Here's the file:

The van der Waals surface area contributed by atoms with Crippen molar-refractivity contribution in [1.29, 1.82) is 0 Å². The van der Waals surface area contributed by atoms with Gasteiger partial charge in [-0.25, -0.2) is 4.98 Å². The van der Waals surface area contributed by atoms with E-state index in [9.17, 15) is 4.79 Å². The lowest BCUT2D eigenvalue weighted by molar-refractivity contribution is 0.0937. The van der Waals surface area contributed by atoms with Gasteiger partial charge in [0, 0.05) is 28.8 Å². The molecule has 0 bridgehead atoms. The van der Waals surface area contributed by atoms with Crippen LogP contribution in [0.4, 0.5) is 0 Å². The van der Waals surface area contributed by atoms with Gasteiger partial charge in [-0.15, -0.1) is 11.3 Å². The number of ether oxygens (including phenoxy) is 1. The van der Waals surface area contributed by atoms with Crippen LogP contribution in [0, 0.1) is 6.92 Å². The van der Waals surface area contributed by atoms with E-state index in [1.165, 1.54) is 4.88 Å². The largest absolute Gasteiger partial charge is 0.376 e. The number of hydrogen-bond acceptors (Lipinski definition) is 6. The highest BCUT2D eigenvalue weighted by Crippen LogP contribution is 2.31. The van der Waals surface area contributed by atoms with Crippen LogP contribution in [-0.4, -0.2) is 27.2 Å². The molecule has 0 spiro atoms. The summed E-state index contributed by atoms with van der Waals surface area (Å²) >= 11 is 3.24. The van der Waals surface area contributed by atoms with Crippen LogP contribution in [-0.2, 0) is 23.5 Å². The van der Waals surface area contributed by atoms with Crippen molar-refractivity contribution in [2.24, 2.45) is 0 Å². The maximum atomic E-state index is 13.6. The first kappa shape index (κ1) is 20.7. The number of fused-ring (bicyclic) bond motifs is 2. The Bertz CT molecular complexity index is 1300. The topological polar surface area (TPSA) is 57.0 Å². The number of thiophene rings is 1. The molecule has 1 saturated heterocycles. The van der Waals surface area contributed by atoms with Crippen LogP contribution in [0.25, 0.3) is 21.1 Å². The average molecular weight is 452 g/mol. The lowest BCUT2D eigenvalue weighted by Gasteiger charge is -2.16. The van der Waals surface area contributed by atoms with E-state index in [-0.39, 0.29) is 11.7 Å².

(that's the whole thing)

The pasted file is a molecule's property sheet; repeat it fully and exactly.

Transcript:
The van der Waals surface area contributed by atoms with Crippen molar-refractivity contribution in [1.29, 1.82) is 0 Å². The van der Waals surface area contributed by atoms with Gasteiger partial charge in [-0.25, -0.2) is 4.98 Å². The van der Waals surface area contributed by atoms with E-state index in [9.17, 15) is 4.79 Å². The lowest BCUT2D eigenvalue weighted by molar-refractivity contribution is 0.0937. The van der Waals surface area contributed by atoms with Gasteiger partial charge in [0, 0.05) is 28.8 Å². The molecule has 0 bridgehead atoms. The van der Waals surface area contributed by atoms with Crippen LogP contribution in [0.4, 0.5) is 0 Å². The van der Waals surface area contributed by atoms with Gasteiger partial charge in [-0.15, -0.1) is 11.3 Å². The number of ether oxygens (including phenoxy) is 1. The van der Waals surface area contributed by atoms with Crippen LogP contribution in [0, 0.1) is 6.92 Å². The van der Waals surface area contributed by atoms with E-state index in [1.165, 1.54) is 4.88 Å². The largest absolute Gasteiger partial charge is 0.376 e. The number of hydrogen-bond acceptors (Lipinski definition) is 6. The highest BCUT2D eigenvalue weighted by Crippen LogP contribution is 2.31. The van der Waals surface area contributed by atoms with Crippen LogP contribution in [-0.4, -0.2) is 27.2 Å². The molecule has 0 spiro atoms. The summed E-state index contributed by atoms with van der Waals surface area (Å²) >= 11 is 3.24. The van der Waals surface area contributed by atoms with Crippen LogP contribution in [-0.2, 0) is 23.5 Å². The van der Waals surface area contributed by atoms with Crippen molar-refractivity contribution in [2.24, 2.45) is 0 Å². The maximum atomic E-state index is 13.6. The first kappa shape index (κ1) is 20.7. The number of fused-ring (bicyclic) bond motifs is 2. The Bertz CT molecular complexity index is 1300. The topological polar surface area (TPSA) is 57.0 Å². The number of thiophene rings is 1. The molecule has 1 saturated heterocycles. The van der Waals surface area contributed by atoms with Crippen LogP contribution in [0.25, 0.3) is 21.1 Å². The average molecular weight is 452 g/mol. The lowest BCUT2D eigenvalue weighted by Gasteiger charge is -2.16. The van der Waals surface area contributed by atoms with E-state index in [-0.39, 0.29) is 11.7 Å².